The structure has a stress-resilient architecture reminiscent of suspension bridges.
Given the right environment, cKit+ cells from the mouse heart can develop into new cardiac muscle, according to a study.
October 26, 2015|
WIKIPEDIA, REGENTS OF UNIVERSITY OF MICHIGAN MEDICAL SCHOOLCells in the heart expressing the marker cKit were once thought to be the key to cardiac regeneration. These cardiac precursors, researchers found, could proliferate—opening up the opportunity for a way to regrow an organ that until this century was thought incapable of regeneration.
But even as positive results shook out of an early stage clinical trial, a shadow moved in over cKit+ cells, with several labs producing data questioning their reparative powers. Skepticism culminated with a report in 2014 showing that cKit+ cells in mice very rarely produce new heart muscle cells, or cardiomyocytes. The story of cKit+ cells, said Joshua Hare of the University of Miami Miller School of Medicine, “is a very controversial one.”
In the latest development in the cKit+ saga, published this month (October 5) in PNAS, Hare’s team found that cKit+ cells readily become cardiac muscle cells in vitro, as long as the right cellular conditions are present. This could perhaps explain why other groups haven’t seen cKit+ cells becoming cardiomyocytes in vivo that often, he said. “It’s not that the cells don’t have the capacity [to differentiate], but they’re entering the heart at a time that’s nonpermissive for them to become cardiac myocytes.”
Specifically, the researchers found that if they interfered with bone morphogenetic protein signaling—crucial during the development of the heart and other tissues—mouse induced pluripotent stem cells (iPSCs) expressing KIT would become cardiomyocytes. They also demonstrated with genetic fate-mapping that cKit+ cells derive from the neural crest during development and are present in the mouse embryonic heart.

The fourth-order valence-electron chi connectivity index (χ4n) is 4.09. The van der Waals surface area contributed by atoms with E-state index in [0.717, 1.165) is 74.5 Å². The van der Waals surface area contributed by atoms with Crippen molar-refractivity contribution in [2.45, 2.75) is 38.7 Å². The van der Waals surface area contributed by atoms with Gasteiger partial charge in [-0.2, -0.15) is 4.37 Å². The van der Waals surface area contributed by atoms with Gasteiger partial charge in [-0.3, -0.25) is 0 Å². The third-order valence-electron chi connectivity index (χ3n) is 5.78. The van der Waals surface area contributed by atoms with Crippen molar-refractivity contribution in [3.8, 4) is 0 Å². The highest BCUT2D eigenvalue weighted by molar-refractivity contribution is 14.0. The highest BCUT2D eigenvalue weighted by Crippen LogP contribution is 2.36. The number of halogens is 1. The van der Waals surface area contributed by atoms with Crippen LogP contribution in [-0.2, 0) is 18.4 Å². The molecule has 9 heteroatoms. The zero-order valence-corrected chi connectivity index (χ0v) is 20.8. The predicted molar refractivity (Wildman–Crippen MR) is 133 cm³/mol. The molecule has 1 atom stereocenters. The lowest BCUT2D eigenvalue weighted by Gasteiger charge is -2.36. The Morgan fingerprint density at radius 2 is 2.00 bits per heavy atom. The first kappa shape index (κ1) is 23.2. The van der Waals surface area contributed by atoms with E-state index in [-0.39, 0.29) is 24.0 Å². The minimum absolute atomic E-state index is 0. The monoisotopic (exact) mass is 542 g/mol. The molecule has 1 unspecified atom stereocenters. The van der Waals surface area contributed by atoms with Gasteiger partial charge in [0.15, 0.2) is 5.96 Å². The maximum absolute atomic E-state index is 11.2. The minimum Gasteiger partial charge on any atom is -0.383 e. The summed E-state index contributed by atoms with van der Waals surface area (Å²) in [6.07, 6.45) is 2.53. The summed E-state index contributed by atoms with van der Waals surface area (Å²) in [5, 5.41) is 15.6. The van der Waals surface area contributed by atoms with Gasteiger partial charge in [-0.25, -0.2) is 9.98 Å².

Hare’s group did not find that cKit+ cells have a high propensity to become endothelium, as did the aforementioned 2014 study, which also used genetic fate-mapping. Jeffery Molkentin of Cincinnati Children’s Hospital Medical Center who led that work declined to be interviewed for this story. Hare said the discrepancy could be due to the teams’ different genetic constructs.
Bernardo Nadal-Ginard, an honorary professor at King’s College London whose work has supported the myogenic capacity of cKit+ cells, said he found the evidence from Hare showing they can become myocytes “convincing.” However, he added, “the paper claims the quandary and the dispute is over. But, unfortunately, it is not.”
The paper is more qualitative than quantitative, said Nadal-Ginard, meaning researchers still don’t know how often cKit+ cells become myocytes and whether they become other types of cells (and at what frequency).
Michael Kotlikoff of Cornell University pointed out that Hare’s team didn’t demonstrate that cKit+ cells in vivo have the same regenerative capacity as the iPSCs in vitro. “They never show the myogenic potential of those cells and don’t show them giving rise to cardiomyogensis” in vivo, Kotlikoff told The Scientist. “The expression of [cKit], per se, is not sufficient to identify cells as precursors and the further presumption that signaling processes observed in in vitro differentiation experiments limit such cells from undergoing myogenesis in the adult heart, the stage at which clinical regenerative efforts are focussed, is not supported by data,” he added in an email.
Hare is involved in two planned clinical trials that will administer cKit+ cells to patients with heart failure. (He founded a company called Vestion that is developing cardiac cell therapies.) Already, a phase 1 trial called SCIPIO, which Hare was not part of, found positive signs of tissue repair among patients given their own cKit+ cells. But as questions were raised about the regenerative abilities of these cells, some advocated to wait on the clinical trials until the biology was worked out. Hare said his study does not explain SCIPIO’s results; rather, it offers some clues as to how researchers can boost the reparative potential of these cells.
“To say human trials should be stopped because the experiment didn’t work in the mouse is a bit aggressive,” said Brigham and Women’s Hospital’s Piero Anversa, a leading proponent of cKit+ cells who was involved in SCIPIO and who also found Hare’s results convincing. (Anversa’s own work in the field has been a source of controversy, with an expression of concern issued about some SCIPIO results.) “The answer is going to be in the trial. If the trial goes well we win, if the trial doesn’t go well, we lose.”
K.E. Hatzistergos et al., “cKit+ cardiac progenitors of neural crest origin,” PNAS, 112:13051-56, 2015.